Sunday, May 13, 2012

The Servant

Early in Joseph Losey's The Servant, there's a shot of Hugo Barrett (Dirk Bogarde) sitting alone. The smoke of his cigarette floating before him, there's a slight look of deviousness in his eyes. One wonders what's running through that mind of his.

His employer Tony (James Fox) is very much the opposite of Barrett. Brash, lazy and arrogant, he makes it clear that he is in charge of the household. He is a bit manipulative, but that doesn't mean he can't be manipulated.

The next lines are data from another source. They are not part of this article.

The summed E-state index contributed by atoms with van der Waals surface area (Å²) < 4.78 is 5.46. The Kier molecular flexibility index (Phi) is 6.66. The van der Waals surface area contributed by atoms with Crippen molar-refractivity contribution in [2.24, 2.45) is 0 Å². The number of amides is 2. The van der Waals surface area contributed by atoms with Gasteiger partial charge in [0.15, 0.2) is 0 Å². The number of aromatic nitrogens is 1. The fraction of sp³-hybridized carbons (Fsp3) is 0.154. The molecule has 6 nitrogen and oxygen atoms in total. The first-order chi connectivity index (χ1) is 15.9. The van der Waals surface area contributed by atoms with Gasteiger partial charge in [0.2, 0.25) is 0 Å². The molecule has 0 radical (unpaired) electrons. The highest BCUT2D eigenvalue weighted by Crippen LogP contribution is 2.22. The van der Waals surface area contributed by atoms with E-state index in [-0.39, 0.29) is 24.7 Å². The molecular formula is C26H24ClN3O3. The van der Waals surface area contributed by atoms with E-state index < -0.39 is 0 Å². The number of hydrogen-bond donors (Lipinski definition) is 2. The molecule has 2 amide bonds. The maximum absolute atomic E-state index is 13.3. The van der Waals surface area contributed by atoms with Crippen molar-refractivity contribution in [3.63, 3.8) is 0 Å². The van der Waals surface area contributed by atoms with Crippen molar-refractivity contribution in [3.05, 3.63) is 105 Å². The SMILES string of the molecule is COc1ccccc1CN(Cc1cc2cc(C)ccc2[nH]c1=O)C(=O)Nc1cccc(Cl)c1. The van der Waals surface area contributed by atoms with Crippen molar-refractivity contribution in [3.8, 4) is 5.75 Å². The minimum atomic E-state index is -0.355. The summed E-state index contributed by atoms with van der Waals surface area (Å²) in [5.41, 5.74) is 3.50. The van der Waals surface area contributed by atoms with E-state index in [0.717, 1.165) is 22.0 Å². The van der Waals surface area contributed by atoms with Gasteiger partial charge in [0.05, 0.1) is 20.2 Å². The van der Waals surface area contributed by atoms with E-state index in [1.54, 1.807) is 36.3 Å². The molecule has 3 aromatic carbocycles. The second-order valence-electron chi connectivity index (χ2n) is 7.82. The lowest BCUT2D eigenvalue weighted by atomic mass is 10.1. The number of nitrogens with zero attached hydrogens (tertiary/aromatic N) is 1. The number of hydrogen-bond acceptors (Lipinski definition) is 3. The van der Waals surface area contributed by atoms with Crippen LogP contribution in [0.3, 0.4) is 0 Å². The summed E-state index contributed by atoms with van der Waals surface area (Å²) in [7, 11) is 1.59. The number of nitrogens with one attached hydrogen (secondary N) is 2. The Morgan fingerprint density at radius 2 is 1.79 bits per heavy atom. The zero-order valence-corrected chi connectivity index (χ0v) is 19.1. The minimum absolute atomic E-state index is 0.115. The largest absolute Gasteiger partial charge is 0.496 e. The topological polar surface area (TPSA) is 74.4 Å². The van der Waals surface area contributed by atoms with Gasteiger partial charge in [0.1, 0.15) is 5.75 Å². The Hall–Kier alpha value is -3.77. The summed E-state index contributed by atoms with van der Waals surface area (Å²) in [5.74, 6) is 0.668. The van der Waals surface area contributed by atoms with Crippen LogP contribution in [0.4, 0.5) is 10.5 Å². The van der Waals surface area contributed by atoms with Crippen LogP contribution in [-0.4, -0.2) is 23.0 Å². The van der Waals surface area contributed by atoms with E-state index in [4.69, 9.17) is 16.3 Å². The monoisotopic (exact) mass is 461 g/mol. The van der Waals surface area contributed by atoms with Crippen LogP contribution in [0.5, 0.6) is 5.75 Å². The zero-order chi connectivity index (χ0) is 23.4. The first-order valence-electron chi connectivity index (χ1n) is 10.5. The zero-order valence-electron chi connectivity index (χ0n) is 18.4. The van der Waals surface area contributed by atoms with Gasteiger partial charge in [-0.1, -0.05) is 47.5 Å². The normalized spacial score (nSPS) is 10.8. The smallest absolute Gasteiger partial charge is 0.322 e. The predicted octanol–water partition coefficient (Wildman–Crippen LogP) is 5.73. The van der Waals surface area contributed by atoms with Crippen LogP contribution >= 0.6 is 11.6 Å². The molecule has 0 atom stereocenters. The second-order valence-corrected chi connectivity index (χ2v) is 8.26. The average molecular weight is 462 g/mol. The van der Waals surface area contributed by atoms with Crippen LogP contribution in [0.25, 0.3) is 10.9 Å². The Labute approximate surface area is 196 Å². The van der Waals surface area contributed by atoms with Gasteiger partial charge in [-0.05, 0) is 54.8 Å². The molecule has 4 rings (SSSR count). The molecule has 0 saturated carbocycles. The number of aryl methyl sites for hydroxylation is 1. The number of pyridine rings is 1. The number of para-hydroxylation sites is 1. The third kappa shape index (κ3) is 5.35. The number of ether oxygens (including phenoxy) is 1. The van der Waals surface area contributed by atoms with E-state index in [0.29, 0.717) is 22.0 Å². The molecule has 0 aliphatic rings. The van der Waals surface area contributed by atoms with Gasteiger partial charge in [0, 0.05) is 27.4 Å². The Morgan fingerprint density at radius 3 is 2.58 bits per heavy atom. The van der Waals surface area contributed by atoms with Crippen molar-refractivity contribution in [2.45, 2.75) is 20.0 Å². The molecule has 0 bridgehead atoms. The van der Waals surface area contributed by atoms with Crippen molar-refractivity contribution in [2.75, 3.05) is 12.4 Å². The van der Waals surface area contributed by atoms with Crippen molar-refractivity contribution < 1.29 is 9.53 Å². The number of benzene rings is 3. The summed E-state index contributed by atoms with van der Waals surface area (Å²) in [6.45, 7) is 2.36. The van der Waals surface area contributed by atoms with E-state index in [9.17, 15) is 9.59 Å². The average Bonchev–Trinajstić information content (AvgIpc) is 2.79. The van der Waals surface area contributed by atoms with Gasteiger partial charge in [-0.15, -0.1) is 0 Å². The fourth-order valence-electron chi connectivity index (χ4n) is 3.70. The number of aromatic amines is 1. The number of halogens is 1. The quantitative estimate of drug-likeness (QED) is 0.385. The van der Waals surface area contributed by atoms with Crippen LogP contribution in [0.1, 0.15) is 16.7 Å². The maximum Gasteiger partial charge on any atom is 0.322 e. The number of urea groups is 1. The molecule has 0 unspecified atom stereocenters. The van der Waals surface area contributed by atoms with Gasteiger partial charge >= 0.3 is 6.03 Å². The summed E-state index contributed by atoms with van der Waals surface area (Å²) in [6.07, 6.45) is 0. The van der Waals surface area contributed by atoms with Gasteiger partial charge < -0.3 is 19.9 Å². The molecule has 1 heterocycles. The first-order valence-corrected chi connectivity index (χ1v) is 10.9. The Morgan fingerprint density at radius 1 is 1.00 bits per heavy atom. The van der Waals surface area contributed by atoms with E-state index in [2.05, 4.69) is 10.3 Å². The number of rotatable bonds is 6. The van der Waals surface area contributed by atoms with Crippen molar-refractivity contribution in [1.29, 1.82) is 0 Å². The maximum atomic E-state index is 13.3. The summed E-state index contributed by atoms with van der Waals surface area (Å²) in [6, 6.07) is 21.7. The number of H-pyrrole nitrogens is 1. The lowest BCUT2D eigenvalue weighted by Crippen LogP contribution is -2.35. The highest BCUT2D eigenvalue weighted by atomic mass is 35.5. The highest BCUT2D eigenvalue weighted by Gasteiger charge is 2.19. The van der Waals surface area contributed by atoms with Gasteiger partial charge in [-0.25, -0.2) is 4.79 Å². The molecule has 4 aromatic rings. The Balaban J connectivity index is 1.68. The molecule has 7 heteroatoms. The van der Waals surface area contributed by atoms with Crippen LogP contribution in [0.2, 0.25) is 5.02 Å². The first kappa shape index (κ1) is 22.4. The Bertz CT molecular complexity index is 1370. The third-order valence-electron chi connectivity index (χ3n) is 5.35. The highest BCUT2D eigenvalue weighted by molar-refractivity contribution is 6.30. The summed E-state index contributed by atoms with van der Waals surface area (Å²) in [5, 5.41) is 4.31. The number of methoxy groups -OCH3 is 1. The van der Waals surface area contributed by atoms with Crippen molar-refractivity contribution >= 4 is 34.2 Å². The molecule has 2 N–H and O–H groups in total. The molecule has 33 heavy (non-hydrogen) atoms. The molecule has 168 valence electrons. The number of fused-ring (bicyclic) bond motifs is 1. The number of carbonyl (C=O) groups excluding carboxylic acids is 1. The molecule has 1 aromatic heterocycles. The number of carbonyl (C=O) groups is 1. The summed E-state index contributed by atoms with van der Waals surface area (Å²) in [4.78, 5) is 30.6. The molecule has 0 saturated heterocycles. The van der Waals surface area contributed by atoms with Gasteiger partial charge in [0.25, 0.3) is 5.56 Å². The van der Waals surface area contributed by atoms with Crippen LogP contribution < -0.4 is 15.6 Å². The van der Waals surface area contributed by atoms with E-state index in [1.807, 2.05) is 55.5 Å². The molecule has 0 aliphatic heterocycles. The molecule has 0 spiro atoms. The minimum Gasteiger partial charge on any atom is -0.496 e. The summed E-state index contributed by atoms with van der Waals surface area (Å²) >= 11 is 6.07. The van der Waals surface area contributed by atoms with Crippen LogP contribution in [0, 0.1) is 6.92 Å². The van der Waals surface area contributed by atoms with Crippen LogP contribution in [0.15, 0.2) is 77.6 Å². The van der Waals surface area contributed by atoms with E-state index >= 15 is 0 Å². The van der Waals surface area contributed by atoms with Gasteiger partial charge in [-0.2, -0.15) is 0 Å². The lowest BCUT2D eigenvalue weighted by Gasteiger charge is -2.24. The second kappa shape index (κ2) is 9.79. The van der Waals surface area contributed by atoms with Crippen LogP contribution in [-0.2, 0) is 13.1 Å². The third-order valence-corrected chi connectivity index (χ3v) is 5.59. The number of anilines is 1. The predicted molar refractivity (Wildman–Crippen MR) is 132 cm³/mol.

Halfway through the film, something happens. The roles of master and servant get blurred. Who's in charge and who's getting ordered? It becomes hard to tell.

As well as the work from Bogarde and Fox, the cinematography by Douglas Slocombe is a sight to be seen. From the deep focus interior shots to the exterior shots of British life, Slocombe captures both a beauty and an ugliness of society. He also captures the mood of a scene as shown marvelously in the final scene.

I still stand by the fact that his best work is in Victim, but Bogarde's work in The Servant is just as great. Fox is also great, displaying a very layered performance. Losey depicts a society where class status doesn't matter; having no scruples does.

My Rating: *****

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